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Posts Tagged ‘suicide’

missed

Do you know what an ACE is?

This is no small question. Understanding this might improve your chance of understanding … well, everything. Read more…

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Yellow ribbons for life

Something was wrong with me when I came home from Japan.

The wrongness sat with me for months, unidentified and unidentifiable until I sat waiting to turn at a T-intersection and saw a big rig barrelling down the street toward me.

I imagined taking my foot off the brake, and the subsequent peace of no longer having to struggle.

Thanks to that brief vision, I was finally able to identify what was wrong: depression.

I couldn’t name it–or work to ease it–until I could really see it.

Someone I love has been struggling extra hard recently.

This friend told me today that last weekend they were closer to suicide than ever before.

My heart caught, hearing that. “Please call me,” I entreated. “Please call.”

As I drove away from my friend, I thought about what I’d said.

I thought about my very first webpage, and a program I’d once featured as inspirational. Lights for Life distributed–and continues to distribute–cards with yellow ribbons on them. These cards are an alternative to having to try to explain. They give youth who are considering suicide a way to reach out for help without needing to focus on finding words.

Sometimes, there are no words adequate to express what someone is feeling. Sometimes, they can’t be found. Sometimes, the act of reaching out itself can seem so monumental the thought of adding words on top feels impossible.

Sometimes, words are not the answer.

Today I will send my friend this picture, and say it’s OK to text me this image if words won’t work.

I don’t need words to listen. I don’t need words to hear.

For all the words I pour out endlessly, I know well words’ weaknesses,

and hope that my friends know they can
always, always, send a yellow ribbon,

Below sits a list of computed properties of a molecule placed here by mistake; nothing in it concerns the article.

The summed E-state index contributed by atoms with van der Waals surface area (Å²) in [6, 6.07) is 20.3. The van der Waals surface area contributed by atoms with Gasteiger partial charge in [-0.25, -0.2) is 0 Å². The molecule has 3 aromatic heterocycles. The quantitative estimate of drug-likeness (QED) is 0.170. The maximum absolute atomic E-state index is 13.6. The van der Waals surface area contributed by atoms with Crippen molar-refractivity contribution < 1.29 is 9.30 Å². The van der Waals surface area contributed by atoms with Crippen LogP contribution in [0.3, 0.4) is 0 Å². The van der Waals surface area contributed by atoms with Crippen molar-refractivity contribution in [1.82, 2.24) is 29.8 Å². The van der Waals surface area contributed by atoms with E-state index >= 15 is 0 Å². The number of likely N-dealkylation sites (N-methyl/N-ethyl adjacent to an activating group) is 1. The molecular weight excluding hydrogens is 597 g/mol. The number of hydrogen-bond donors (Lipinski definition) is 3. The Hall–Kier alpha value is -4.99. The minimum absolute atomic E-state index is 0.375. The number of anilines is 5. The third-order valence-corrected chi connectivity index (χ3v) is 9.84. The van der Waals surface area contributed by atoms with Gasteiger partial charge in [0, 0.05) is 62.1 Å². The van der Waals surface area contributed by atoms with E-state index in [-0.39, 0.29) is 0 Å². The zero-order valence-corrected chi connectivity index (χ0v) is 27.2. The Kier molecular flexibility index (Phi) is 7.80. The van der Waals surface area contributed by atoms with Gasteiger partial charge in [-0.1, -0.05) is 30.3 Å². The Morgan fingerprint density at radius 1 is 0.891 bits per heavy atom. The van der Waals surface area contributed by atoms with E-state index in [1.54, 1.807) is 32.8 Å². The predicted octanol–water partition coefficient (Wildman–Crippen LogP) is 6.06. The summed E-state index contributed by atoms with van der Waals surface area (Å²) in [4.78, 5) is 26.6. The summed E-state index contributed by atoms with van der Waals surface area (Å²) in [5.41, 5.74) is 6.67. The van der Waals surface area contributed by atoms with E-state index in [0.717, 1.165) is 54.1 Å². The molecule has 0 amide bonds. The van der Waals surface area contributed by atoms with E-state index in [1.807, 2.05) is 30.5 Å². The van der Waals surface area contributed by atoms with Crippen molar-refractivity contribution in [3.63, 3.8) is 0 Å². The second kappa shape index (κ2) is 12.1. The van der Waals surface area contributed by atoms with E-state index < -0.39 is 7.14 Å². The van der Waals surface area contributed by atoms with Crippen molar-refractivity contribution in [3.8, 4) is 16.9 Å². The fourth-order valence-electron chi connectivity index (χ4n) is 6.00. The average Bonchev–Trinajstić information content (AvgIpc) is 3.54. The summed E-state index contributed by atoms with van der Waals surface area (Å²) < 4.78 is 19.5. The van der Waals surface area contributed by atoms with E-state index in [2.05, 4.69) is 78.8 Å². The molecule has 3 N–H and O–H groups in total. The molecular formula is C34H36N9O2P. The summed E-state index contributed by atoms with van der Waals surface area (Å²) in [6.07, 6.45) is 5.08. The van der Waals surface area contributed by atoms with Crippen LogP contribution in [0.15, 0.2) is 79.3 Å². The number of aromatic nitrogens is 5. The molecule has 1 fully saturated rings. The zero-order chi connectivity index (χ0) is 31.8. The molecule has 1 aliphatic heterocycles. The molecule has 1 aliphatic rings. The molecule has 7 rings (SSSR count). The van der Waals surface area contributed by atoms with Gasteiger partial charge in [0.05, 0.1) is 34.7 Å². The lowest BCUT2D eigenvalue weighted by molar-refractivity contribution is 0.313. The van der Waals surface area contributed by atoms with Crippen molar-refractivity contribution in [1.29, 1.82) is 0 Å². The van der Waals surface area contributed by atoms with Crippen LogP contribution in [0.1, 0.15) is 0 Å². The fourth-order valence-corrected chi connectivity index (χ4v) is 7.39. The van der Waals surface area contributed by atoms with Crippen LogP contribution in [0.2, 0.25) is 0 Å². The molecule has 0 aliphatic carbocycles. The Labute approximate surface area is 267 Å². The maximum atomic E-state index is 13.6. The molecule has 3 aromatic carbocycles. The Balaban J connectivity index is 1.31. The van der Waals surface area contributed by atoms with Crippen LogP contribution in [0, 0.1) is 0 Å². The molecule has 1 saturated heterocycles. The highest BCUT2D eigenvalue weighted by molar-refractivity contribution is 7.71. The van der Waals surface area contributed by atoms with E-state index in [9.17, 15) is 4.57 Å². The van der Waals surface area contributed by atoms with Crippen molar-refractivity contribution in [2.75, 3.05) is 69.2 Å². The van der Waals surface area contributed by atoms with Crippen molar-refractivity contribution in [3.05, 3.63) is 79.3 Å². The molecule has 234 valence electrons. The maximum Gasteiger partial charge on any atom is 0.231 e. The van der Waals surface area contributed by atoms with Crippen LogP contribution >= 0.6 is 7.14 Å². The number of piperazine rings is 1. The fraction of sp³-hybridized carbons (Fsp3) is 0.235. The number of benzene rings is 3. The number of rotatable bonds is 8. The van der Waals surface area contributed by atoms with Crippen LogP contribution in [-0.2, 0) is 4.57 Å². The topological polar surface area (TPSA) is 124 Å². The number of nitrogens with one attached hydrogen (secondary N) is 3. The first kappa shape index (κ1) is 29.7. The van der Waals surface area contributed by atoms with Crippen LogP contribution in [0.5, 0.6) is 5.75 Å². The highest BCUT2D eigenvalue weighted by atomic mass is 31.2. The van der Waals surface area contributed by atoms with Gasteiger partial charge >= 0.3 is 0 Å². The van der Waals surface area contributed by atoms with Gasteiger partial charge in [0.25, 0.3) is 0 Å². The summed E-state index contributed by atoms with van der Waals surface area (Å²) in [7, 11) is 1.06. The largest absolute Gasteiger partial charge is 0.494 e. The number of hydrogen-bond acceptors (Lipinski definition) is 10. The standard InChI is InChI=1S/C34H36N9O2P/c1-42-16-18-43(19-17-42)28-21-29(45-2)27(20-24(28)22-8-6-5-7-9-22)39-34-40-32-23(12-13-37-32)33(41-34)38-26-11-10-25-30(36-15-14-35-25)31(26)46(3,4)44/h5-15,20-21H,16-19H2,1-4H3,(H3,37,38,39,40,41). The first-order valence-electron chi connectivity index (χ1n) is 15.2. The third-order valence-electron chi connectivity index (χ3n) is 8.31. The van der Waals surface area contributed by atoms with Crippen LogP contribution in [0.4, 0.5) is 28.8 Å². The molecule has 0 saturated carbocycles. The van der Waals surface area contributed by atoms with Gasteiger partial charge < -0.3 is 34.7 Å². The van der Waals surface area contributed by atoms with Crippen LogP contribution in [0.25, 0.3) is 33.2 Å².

and that I will understand
and lend heart and hands
without judgment and
with
so
much
love.

image

Please see yellowribbon.org for more

My bully pulpit

I do not understand how parents can see pictures of kids like Ashlynn Conner and still say “kids are just being kids.” How can any parent not imagine what it would be like to never hold their own child again, over something that could–and should–have been stopped a hundred times over?

Taunt. Bully. Beat. Molest.

Ugly words for uglier actions, all inspired by the same beast: want of power.

These words aren’t just words for me. They’re images and memories, heartbreak and resolve.

When I hear the word “bullying,” I think of the parents who told my mom she was a horrible mom, comfortably and confidently in the vicinity of me and their own children.

When their children taunted and belittled in turn, it was hardly surprising. Like parent, like child.

It was clear to me that it boiled down to power. “Power” was being able to do these horrible things and just call it the natural order of things.

Someday, I vowed, I would be so powerful no one would dare try establishing dominion over me by coercion or cruelty.

I was in sixth grade the last time I was bullied by anyone who knew me.

I wasn’t bullied often before that thanks to what the class clown deemed my “hurkin’” muscles, but a few boys were undeterred. Read more…

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